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Karate Monuments

When I went to Okinawa, I visited Karate monuments and tombs. I even took photographs with them. There I was smiling -- so happy to be there!

But I have admit that I felt a little troubled visiting the tombs (haka). I am not a relative. When my wife and I visit her mother's grave, it is because we are relatives. Relatives and friends visit graves.

Monuments are a little different. The monument to Chotoku Kyan in the parking lot of the municipal building in Kadena is not a tomb. Kyan Sensei is not buried there. The monument commemorates the life and accompliments of a great teacher.

These issues have special meaning to me. As the head of the Hawaii Karate Museum, I have been thinking about constructing a monument to Hawaii's early Karate sensei. This would be a major project, but it is something I could do, or help to do. With enough money and enough public support, it could be done.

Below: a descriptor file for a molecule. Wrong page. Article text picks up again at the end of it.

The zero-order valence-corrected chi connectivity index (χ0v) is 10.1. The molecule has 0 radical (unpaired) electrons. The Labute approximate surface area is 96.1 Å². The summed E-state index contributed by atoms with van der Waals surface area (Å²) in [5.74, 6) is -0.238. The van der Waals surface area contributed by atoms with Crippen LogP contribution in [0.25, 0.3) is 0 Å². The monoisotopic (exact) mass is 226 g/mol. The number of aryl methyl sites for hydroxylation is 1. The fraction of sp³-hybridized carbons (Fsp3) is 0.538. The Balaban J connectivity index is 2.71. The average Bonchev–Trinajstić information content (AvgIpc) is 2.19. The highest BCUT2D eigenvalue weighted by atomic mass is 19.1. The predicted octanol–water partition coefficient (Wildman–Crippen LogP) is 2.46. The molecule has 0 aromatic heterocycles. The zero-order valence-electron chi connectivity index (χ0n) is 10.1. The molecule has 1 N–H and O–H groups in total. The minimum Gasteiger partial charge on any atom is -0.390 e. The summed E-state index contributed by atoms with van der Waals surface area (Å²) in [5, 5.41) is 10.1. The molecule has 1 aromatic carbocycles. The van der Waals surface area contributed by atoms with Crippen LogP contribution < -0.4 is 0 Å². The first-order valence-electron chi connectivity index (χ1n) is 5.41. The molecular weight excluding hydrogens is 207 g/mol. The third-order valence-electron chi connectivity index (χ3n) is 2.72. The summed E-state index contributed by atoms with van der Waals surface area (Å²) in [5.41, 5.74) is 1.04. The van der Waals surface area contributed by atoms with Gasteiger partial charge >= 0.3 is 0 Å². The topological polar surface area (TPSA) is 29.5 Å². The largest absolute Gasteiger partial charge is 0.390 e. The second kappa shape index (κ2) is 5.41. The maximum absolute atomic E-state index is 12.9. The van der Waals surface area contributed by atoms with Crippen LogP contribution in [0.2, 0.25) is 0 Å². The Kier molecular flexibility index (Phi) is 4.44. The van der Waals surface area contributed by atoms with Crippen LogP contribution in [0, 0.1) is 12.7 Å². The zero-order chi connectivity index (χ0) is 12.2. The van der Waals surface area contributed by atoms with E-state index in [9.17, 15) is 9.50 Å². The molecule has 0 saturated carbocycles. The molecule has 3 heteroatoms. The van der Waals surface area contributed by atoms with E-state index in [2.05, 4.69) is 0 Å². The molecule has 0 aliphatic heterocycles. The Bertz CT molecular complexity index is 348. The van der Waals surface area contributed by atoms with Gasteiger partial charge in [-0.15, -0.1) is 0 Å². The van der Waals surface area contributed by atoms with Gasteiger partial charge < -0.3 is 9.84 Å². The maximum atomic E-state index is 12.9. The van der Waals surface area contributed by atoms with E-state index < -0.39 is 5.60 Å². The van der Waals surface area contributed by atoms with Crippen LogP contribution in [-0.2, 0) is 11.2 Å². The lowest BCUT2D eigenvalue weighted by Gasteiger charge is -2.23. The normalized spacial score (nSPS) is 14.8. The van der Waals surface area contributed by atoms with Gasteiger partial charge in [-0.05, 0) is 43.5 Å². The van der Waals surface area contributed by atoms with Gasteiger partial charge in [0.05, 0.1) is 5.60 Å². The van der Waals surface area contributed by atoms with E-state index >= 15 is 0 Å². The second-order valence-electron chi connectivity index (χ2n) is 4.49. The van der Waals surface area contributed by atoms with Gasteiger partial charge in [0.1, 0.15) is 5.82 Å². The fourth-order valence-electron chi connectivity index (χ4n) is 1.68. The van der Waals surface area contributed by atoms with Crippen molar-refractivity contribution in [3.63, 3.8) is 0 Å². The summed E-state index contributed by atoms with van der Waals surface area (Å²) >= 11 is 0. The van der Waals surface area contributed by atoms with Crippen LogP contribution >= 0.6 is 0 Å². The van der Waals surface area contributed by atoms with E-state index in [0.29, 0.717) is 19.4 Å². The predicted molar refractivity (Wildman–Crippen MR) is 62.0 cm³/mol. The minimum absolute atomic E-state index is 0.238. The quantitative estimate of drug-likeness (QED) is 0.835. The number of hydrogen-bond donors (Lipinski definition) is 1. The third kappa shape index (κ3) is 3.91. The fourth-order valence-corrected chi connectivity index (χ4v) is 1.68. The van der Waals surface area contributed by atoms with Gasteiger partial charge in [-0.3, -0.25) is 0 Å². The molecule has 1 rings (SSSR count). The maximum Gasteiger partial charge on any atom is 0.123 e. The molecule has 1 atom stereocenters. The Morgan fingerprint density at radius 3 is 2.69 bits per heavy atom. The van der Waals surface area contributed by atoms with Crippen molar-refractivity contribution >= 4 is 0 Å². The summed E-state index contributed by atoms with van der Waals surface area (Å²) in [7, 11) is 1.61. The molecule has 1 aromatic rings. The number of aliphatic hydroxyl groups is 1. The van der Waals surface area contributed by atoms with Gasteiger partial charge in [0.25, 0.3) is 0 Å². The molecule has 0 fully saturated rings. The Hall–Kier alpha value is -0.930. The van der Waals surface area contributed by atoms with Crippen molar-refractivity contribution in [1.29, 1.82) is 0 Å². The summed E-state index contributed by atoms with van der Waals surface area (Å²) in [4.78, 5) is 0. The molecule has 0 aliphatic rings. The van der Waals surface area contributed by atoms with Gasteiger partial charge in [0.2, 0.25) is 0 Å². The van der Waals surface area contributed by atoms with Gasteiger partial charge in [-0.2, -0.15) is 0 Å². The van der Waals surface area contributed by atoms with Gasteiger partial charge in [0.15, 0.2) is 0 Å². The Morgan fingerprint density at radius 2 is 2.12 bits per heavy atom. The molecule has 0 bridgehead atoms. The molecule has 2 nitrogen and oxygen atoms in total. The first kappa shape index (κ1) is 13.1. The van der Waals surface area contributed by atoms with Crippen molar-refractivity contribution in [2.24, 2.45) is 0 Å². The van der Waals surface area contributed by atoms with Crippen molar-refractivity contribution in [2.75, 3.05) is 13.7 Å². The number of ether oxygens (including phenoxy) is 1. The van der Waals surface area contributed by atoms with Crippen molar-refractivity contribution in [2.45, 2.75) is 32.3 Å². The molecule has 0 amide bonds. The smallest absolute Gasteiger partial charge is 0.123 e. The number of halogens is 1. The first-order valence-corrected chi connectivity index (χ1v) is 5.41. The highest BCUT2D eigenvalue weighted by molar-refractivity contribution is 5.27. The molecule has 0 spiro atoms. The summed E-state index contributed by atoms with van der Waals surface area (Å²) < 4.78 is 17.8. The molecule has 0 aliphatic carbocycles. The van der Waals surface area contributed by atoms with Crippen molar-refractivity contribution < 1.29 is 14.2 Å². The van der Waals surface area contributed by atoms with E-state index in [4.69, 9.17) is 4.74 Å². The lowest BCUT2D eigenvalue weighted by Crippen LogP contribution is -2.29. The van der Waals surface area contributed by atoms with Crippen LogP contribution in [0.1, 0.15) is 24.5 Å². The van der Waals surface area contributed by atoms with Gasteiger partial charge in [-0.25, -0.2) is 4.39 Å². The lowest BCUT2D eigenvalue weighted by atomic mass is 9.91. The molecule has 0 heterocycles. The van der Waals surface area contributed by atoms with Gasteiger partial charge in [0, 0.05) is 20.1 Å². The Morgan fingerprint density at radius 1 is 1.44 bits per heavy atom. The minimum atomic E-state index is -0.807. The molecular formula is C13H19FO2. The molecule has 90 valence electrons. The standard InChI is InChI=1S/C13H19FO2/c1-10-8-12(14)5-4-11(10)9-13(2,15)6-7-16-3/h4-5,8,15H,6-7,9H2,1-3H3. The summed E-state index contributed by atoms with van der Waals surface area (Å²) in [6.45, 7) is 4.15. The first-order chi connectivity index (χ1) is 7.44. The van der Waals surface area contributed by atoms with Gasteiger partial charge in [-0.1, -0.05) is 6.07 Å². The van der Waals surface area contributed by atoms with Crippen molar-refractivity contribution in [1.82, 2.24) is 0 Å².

Where to build it, how to design it, who to include? -- these are all questions that weigh heavily on my mind.

But then there is the issue of vandalism. How would it seem if we built a magnificent monument, only to have it sprayed with paint, chipped with hammers, or pushed over. Sadly, people do that sort of thing. And if we include one sensei but not another, would feelings be hurt?

A monument is a good idea, but there are so many factors to consider.

I cannot help but feel that the true monument to a great teacher is his students, and their students. What we keep in our hearts and minds is infinitely more important than what is chiselled in marble or granite. Karate is practiced in daily life. Perhaps that is the best monument, the best testament to a great teacher.

There is a place for monuments. I realize that. Perhaps one day...


Charles C. Goodin